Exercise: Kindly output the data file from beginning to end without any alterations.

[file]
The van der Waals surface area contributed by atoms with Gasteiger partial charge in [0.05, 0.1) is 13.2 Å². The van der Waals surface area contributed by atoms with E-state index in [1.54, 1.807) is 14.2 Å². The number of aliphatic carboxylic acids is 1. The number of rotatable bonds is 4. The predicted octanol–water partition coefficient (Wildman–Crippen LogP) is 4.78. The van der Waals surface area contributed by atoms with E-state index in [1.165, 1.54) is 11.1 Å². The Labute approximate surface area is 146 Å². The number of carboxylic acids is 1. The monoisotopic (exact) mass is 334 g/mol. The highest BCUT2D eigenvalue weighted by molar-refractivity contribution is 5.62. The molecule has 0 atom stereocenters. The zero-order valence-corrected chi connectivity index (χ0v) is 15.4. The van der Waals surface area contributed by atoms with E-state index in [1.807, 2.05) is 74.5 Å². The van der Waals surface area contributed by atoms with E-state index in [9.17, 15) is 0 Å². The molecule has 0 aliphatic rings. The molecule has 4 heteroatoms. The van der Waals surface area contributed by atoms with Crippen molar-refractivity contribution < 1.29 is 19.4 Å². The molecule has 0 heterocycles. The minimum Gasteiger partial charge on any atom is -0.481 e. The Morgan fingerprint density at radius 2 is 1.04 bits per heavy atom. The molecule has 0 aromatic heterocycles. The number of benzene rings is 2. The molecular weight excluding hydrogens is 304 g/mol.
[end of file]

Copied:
The van der Waals surface area contributed by atoms with Gasteiger partial charge in [0.05, 0.1) is 13.2 Å². The van der Waals surface area contributed by atoms with E-state index in [1.54, 1.807) is 14.2 Å². The number of aliphatic carboxylic acids is 1. The number of rotatable bonds is 4. The predicted octanol–water partition coefficient (Wildman–Crippen LogP) is 4.78. The van der Waals surface area contributed by atoms with E-state index in [1.165, 1.54) is 11.1 Å². The Labute approximate surface area is 146 Å². The number of carboxylic acids is 1. The monoisotopic (exact) mass is 334 g/mol. The highest BCUT2D eigenvalue weighted by molar-refractivity contribution is 5.62. The molecule has 0 atom stereocenters. The zero-order valence-corrected chi connectivity index (χ0v) is 15.4. The van der Waals surface area contributed by atoms with E-state index in [1.807, 2.05) is 74.5 Å². The van der Waals surface area contributed by atoms with E-state index in [9.17, 15) is 0 Å². The molecule has 0 aliphatic rings. The molecule has 4 heteroatoms. The van der Waals surface area contributed by atoms with Crippen molar-refractivity contribution < 1.29 is 19.4 Å². The molecule has 0 heterocycles. The minimum Gasteiger partial charge on any atom is -0.481 e. The Morgan fingerprint density at radius 2 is 1.04 bits per heavy atom. The molecule has 0 aromatic heterocycles. The number of benzene rings is 2. The molecular weight excluding hydrogens is 304 g/mol.